Racism is still an issue in England's schools, with pupils and teachers showing racist behaviour, research suggests.
More than four-fifths (83%) of teachers questioned said they had witnessed racist attitudes or behaviour amongst their students.
This included name calling, comments, jokes and stereotyping of different races.
These attitudes were not restricted to pupils, as almost a third of those questioned (31%) said they had seen similar behaviour amongst teachers. In some cases, they used racist terminology, or had lower expectations of ethnic minority pupils.
Some interviewees had come across "teachers with racist attitudes, for example those who were dismissive of the Asian pupils due to perceived language issues".
The study, by anti-racism charity Show Racism the Red Card, supported by the National Union of Teachers (NUT), is based on a survey of 148 teachers, plus interviews, pupil observations and a research journal. It aims to investigate the issues of racism and inequality in the education system.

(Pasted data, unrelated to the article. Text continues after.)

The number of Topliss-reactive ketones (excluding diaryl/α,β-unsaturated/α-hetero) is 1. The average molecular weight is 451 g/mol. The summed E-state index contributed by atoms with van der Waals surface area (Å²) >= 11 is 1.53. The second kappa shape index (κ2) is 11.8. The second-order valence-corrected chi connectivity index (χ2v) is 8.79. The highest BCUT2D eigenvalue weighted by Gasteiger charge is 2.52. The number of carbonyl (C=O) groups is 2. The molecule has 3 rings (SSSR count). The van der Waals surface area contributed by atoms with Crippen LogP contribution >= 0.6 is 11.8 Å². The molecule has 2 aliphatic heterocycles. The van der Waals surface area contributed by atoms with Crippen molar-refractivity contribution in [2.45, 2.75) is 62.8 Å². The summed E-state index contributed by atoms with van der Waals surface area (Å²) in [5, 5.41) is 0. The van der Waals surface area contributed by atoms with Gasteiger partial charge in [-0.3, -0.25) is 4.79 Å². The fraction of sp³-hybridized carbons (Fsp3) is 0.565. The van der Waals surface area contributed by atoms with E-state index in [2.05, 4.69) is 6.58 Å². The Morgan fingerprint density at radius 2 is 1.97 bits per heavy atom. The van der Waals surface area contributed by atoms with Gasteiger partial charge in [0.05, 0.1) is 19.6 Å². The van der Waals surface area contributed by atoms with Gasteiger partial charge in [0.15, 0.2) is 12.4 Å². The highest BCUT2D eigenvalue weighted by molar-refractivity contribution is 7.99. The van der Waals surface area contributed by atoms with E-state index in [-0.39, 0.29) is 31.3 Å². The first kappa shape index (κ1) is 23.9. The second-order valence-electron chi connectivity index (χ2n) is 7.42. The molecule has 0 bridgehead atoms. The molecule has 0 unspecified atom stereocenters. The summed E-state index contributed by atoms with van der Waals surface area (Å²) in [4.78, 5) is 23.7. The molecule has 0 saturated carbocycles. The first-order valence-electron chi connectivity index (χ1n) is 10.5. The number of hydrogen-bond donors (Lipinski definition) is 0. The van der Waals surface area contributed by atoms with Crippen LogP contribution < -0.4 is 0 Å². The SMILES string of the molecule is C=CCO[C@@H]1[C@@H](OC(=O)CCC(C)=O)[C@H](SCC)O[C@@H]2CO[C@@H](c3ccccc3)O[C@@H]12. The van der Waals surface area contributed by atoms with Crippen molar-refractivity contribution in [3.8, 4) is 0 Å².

More than a third (39%) of those questioned said they had not received any training in tackling racism. The vast majority of teachers surveyed (93%) said that if they saw a racist incident they would feel that they could report it.
But it adds: "There was evidence of a lack of action against racist attitudes and behaviour and a lack of understanding of the mechanisms and reasons for reporting racist incidents. The research highlighted a reluctance to report incidents which were considered a first offence or where it was felt that the racism was unintentional."
It calls for teachers to be given training in tackling racism, and for pupils to be given the chance to express their views and learn about ethnicity and diversity.
Ged Grebby, chief executive of Show Racism the Red Card, said: "The research highlights that there is a huge gap in the current teacher training provision when it comes to preparing teachers to tackle racism and embed equality. Teachers need to be empowered with skills and knowledge in order to be better equipped to deal with these issues in schools."